There are 68 days left until Election Day on Nov. 8. That’s not a lot of time left to make your case to voters, but that number is deceiving for elections in Colorado; because Colorado is a mail-ballot state, there are now only 6 weeks remaining until voters start to find ballots in their mailboxes.
To put it a different way, a good chunk of Colorado voters will be filling out a ballot in about 42 days.
With the always-important caveat that things could still change, it would be really difficult to take a reasonable look at the data and conclude that Republicans are not in deep trouble in Colorado. Here’s why…
Even the most conservative pollsters in America can’t find a way to show Republican Joe O’Dea pulling closer to incumbent Democratic Sen. Michael Bennet. New polling data out today shows that things are actually getting much worse for O’Dea as Election Day draws near.
According to Public Policy Polling (PPP), Bennet currently leads O’Dea by an 11-point margin, with O’Dea only attracting the support of 35% of respondents.
Equally concerning for Republicans are the favorability ratings for O’Dea, which are upside down; 29% of respondents give O’Dea an “unfavorable” rating, while just 27% have a positive view of Mr. #HorseSushi. The O’Dea campaign team responded to these results today by trying to make lemonade out of dandelions:
But…but…Michael Bennet isn’t polling at 50 percent! So what? If this PPP poll is correct, Bennet will only need 36% of the vote to win re-election to the U.S. Senate.
Bennet received just about 50% of the vote in 2016, when he won re-election over Republican Darryl Glenn by 6 points in a race that was never in doubt. In 2010, Bennet didn’t reach 50% of the vote, defeating Republican Ken Buck by a 48-46 margin. You don’t get a bigger office in the U.S. Senate if you surpass 50% of the vote.
The PPP poll shows that 44% of voters are “unsure” about O’Dea, which is probably because they have no idea who he is. O’Dea might be able to dig into that number with more outreach and communications to voters, but they don’t have the resources to do that. As Manu Raju and Alex Rogers report for CNN, Senate Republicans are STILL undecided about whether it is worth investing any real money in Colorado on Joe O’Dea:
the big-spending GOP outside groups are uncertain whether O’Dea can knock off incumbent Colorado Democratic Sen. Michael Bennet – and whether their money should be spent elsewhere.
So far, the National Republican Senatorial Committee has not reserved future advertising in Colorado, after spending just $241,000, according to AdImpact data. [Pols emphasis]
McConnell’s powerful super PAC, the Senate Leadership Fund, has yet to spend money there but is “keeping an eye on the race” and “impressed” with O’Dea’s performance, the group’s spokesman said. The group recently announced it would spend $28 million in Ohio, and cut millions in Arizona, committing to defend J.D. Vance in an increasingly red state rather than help Blake Masters in a battleground, as both Trump-endorsed candidates struggle.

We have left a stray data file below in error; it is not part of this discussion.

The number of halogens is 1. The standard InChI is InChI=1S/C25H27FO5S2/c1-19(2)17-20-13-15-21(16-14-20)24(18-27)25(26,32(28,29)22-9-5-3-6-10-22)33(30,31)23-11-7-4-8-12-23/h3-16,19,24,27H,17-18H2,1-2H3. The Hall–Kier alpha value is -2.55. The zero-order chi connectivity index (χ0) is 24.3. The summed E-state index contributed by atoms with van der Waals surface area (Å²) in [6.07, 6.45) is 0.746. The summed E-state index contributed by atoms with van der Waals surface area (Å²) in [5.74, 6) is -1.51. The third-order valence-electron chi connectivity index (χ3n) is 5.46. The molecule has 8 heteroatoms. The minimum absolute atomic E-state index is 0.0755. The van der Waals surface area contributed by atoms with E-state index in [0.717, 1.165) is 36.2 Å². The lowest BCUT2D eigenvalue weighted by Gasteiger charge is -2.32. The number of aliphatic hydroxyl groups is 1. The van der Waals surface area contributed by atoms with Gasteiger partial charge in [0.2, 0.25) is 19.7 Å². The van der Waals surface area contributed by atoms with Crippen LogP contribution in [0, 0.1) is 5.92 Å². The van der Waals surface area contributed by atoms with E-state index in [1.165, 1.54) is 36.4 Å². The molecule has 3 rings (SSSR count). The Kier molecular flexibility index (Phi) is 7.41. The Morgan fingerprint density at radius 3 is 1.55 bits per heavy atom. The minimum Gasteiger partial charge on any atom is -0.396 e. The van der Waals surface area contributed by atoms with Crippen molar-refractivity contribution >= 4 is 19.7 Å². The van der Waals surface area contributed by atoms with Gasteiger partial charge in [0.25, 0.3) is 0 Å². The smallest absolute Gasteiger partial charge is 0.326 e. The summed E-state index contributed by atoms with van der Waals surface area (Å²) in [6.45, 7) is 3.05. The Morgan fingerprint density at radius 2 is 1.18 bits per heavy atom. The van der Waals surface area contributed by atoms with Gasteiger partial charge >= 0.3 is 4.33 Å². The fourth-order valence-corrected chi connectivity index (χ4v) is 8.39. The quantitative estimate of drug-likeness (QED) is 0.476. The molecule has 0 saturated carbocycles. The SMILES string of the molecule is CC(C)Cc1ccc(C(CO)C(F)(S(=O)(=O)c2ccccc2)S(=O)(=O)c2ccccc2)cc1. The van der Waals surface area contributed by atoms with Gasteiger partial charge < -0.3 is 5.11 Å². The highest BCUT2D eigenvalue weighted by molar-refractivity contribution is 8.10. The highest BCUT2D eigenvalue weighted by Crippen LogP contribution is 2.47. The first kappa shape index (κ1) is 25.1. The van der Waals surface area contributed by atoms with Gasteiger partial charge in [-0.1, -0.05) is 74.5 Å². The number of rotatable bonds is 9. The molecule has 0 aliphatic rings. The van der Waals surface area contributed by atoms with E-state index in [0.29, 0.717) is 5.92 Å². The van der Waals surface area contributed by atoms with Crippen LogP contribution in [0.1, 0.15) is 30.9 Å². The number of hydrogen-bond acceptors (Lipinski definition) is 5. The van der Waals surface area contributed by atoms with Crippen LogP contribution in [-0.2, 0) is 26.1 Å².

It’s not hard to read between the lines here: Colorado voters are going to start making their selections in six weeks, but there is still no movement from national Republican groups and little reason for them to suddenly get more involved. Without a big infusion of national money, the little-known O’Dea is toast; Bennet has thus far outraised O’Dea by an 8-to-1 margin.
Let’s be honest: This race has been over for awhile now.
Hiedi Heidi Ganahl is the most inept candidate for major office that Colorado has seen this century, and maybe ever. Even if this race were close, and there is no indication that it is, Ganahl would almost certainly make some idiotic mistake that would cripple her chances of defeating incumbent Democratic Gov. Jared Polis.
Ganahl doesn’t have much money in her campaign coffers — while Polis has virtually unlimited financial resources — and national Republicans haven’t so much as hinted at paying attention to this race since…well, maybe ever. A year ago, Polis was polling 20 points higher than Ganahl; that was before Ganahl started proving to Colorado voters that she has no idea what she is doing. Polis won’t win by 20 in November, but there’s no reason to think either side will be sweating out the results on Election Night.
As we saw earlier in the U.S. Senate polling, conservative pollsters also can’t figure out a way to make this look like a real race. Both of the polls below are from outfits known to be extremely favorable to Republican candidates (Remington Research Group and Trafalgar Group). In Georgia, for example, Trafalgar has Republican candidates for top-ticket races polling much better than most other recent surveys. In Colorado, there’s no way to make the math work for Ganahl:
Generic Congressional Ballot
Finally, the “generic congressional ballot” we discussed earlier this month keeps moving in favor of Democrats. The GCB doesn’t mean that Colorado Democrats are going to perform 9 points better than Republicans, but it does indicate that voters are predisposed to support a Democrat…particularly when they know little about the Republican candidate (we’re looking at you, Joe O’Dea).
Republicans could potentially yet recover in Colorado, but they’re running out of time to keep saying, “there’s still time.” It’s worth noting that national Republicans aren’t just reluctant to spend money in the U.S. Senate or Governor races — the Republican Attorneys General Association (RAGA) has also thus far avoided spending money in Colorado on behalf of Republican candidate John Kellner. At the moment, there appear to be no coattails for any Republican candidate to grab onto.
The 2018 election in Colorado was a MASSIVE wave year for Democrats. For the most part, that trend continued in 2020. There’s little reason to argue that Colorado is not on a similar course in 2022.